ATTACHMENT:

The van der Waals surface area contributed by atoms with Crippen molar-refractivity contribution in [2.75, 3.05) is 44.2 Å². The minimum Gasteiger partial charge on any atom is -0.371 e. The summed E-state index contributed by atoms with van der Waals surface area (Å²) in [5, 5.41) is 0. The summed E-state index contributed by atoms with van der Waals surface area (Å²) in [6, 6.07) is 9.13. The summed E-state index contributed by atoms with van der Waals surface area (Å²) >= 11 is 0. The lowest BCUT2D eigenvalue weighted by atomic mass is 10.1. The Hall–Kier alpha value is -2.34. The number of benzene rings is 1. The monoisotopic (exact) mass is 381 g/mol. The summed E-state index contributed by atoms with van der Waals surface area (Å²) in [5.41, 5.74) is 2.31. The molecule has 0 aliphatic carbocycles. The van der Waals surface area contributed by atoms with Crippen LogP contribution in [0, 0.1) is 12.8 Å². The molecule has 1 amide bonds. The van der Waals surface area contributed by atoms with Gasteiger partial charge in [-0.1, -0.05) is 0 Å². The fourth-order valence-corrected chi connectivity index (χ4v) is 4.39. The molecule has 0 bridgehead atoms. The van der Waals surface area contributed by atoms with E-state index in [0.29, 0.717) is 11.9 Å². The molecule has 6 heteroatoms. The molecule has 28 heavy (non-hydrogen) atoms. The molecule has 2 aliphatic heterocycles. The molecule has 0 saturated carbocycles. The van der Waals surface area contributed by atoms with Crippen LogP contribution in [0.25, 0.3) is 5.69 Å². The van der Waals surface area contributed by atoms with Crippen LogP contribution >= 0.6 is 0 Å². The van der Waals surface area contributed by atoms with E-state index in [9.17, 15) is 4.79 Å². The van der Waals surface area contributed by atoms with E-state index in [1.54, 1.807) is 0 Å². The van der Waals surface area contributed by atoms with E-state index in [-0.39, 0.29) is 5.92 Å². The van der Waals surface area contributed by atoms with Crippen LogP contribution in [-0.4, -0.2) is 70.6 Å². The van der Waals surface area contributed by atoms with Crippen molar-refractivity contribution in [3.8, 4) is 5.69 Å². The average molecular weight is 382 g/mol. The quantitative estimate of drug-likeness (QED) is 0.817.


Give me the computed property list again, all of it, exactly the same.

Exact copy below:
The van der Waals surface area contributed by atoms with Crippen molar-refractivity contribution in [2.75, 3.05) is 44.2 Å². The minimum Gasteiger partial charge on any atom is -0.371 e. The summed E-state index contributed by atoms with van der Waals surface area (Å²) in [5, 5.41) is 0. The summed E-state index contributed by atoms with van der Waals surface area (Å²) in [6, 6.07) is 9.13. The summed E-state index contributed by atoms with van der Waals surface area (Å²) >= 11 is 0. The lowest BCUT2D eigenvalue weighted by atomic mass is 10.1. The Hall–Kier alpha value is -2.34. The number of benzene rings is 1. The monoisotopic (exact) mass is 381 g/mol. The summed E-state index contributed by atoms with van der Waals surface area (Å²) in [5.41, 5.74) is 2.31. The molecule has 0 aliphatic carbocycles. The van der Waals surface area contributed by atoms with Crippen LogP contribution in [0, 0.1) is 12.8 Å². The molecule has 1 amide bonds. The van der Waals surface area contributed by atoms with Gasteiger partial charge in [-0.1, -0.05) is 0 Å². The fourth-order valence-corrected chi connectivity index (χ4v) is 4.39. The molecule has 0 bridgehead atoms. The van der Waals surface area contributed by atoms with E-state index in [0.29, 0.717) is 11.9 Å². The molecule has 6 heteroatoms. The molecule has 28 heavy (non-hydrogen) atoms. The molecule has 2 aliphatic heterocycles. The molecule has 0 saturated carbocycles. The van der Waals surface area contributed by atoms with Crippen LogP contribution in [0.25, 0.3) is 5.69 Å². The van der Waals surface area contributed by atoms with Crippen LogP contribution >= 0.6 is 0 Å². The van der Waals surface area contributed by atoms with E-state index in [9.17, 15) is 4.79 Å². The van der Waals surface area contributed by atoms with E-state index in [1.54, 1.807) is 0 Å². The van der Waals surface area contributed by atoms with E-state index in [-0.39, 0.29) is 5.92 Å². The van der Waals surface area contributed by atoms with Crippen LogP contribution in [-0.4, -0.2) is 70.6 Å². The van der Waals surface area contributed by atoms with Crippen molar-refractivity contribution in [3.8, 4) is 5.69 Å². The average molecular weight is 382 g/mol. The quantitative estimate of drug-likeness (QED) is 0.817.